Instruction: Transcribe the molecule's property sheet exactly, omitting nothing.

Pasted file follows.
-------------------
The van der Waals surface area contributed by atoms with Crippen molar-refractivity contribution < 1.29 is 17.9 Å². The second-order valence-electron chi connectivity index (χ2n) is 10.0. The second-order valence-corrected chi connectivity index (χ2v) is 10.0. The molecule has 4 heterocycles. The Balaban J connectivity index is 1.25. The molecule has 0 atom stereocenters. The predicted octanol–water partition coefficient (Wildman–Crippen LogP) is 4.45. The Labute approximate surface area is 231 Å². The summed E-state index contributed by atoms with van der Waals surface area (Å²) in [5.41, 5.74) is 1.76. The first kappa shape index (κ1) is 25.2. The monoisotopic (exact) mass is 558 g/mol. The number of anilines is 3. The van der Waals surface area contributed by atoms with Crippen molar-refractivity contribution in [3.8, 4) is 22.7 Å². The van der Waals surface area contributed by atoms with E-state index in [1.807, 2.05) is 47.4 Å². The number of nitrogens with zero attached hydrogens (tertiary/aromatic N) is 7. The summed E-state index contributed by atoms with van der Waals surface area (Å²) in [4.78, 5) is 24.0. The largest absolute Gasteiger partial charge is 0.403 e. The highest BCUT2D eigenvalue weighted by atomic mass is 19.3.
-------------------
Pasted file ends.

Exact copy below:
The van der Waals surface area contributed by atoms with Crippen molar-refractivity contribution < 1.29 is 17.9 Å². The second-order valence-electron chi connectivity index (χ2n) is 10.0. The second-order valence-corrected chi connectivity index (χ2v) is 10.0. The molecule has 4 heterocycles. The Balaban J connectivity index is 1.25. The molecule has 0 atom stereocenters. The predicted octanol–water partition coefficient (Wildman–Crippen LogP) is 4.45. The Labute approximate surface area is 231 Å². The summed E-state index contributed by atoms with van der Waals surface area (Å²) in [5.41, 5.74) is 1.76. The first kappa shape index (κ1) is 25.2. The monoisotopic (exact) mass is 558 g/mol. The number of anilines is 3. The van der Waals surface area contributed by atoms with Crippen molar-refractivity contribution in [3.8, 4) is 22.7 Å². The van der Waals surface area contributed by atoms with E-state index in [1.807, 2.05) is 47.4 Å². The number of nitrogens with zero attached hydrogens (tertiary/aromatic N) is 7. The summed E-state index contributed by atoms with van der Waals surface area (Å²) in [4.78, 5) is 24.0. The largest absolute Gasteiger partial charge is 0.403 e. The highest BCUT2D eigenvalue weighted by atomic mass is 19.3.